So far, the global spread of the novel coronavirus has had a limited or neutral impact on the economy of Ukraine. Ukraine's exports continue to rise. Further increases in physical volumes of exports have more than offset certain declines in prices for some of the goods the country exports. At the same time, import prices (especially energy prices) are declining even faster than export prices.

The price environment on the crude oil market has been favorable for Ukraine even disregarding the latest developments. In February, crude oil prices declined by 10%-15% yoy on average, European prices for natural gas fell by 50%, and metals prices dropped by 11%-12%. Prices for grains and iron ore remained almost unchanged.

Uncertainty over the spread of the novel coronavirus, and stronger turbulence on financial and commodity markets saw the Ukrainian FX market respond with deteriorated sentiment and increased nervousness. This has led to a sizeable increase in demand for foreign currency, which exceeded the supply, starting last week.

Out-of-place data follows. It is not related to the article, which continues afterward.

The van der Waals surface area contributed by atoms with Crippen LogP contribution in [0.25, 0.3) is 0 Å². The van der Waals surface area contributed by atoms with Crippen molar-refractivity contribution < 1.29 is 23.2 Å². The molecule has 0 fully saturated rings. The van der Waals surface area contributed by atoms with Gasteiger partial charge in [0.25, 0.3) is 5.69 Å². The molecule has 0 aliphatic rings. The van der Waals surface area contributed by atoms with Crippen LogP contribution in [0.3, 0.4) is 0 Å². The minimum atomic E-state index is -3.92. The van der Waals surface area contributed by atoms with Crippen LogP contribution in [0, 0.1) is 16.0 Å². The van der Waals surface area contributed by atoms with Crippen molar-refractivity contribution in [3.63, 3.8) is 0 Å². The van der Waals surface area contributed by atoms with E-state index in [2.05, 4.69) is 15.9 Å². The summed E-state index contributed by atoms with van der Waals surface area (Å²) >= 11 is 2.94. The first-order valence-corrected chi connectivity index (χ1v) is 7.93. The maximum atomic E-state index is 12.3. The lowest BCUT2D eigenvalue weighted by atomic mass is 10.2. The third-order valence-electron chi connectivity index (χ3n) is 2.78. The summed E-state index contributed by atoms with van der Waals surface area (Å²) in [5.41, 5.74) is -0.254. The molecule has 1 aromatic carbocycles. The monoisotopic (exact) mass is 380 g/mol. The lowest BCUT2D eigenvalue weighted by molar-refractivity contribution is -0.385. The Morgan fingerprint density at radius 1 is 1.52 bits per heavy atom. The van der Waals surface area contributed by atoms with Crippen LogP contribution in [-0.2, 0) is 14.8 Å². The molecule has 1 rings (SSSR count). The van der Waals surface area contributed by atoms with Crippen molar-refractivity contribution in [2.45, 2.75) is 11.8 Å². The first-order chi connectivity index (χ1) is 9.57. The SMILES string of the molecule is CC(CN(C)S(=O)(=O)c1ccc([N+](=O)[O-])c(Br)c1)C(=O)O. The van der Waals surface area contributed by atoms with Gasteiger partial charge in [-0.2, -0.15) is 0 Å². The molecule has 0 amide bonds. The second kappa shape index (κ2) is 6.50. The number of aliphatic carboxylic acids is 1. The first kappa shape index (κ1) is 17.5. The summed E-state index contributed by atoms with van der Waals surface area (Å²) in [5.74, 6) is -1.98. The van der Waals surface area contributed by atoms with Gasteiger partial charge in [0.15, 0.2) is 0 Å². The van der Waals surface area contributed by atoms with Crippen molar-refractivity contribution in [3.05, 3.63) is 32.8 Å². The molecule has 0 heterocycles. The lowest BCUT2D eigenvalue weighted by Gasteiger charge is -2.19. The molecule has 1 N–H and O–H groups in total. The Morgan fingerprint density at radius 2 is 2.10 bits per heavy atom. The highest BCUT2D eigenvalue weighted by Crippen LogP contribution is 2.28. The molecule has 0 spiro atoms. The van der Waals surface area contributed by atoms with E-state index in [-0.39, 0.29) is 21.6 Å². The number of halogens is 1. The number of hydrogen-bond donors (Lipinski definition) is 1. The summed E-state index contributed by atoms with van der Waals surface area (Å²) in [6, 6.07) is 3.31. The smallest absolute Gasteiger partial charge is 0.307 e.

The NBU has been active on the interbank foreign exchange market since last week in order to smooth out large fluctuations of the exchange rate. This week alone, net FX sales by the NBU reached USD 700 million, and the central bank is ready to conduct more FX interventions if necessary. Despite the fact that the psychological factor is the only reason for the FX market turmoil, it poses a risk of a deterioration in inflation expectations, which can later affect consumer prices. 

Although so far the global spread of the novel coronavirus has had little effect on economic growth and inflation in Ukraine, the NBU will most probably have to revise its macroeconomic forecasts in April. After all, the following consequences of the spread of the coronavirus have not yet impacted economic activity and inflation in Ukraine: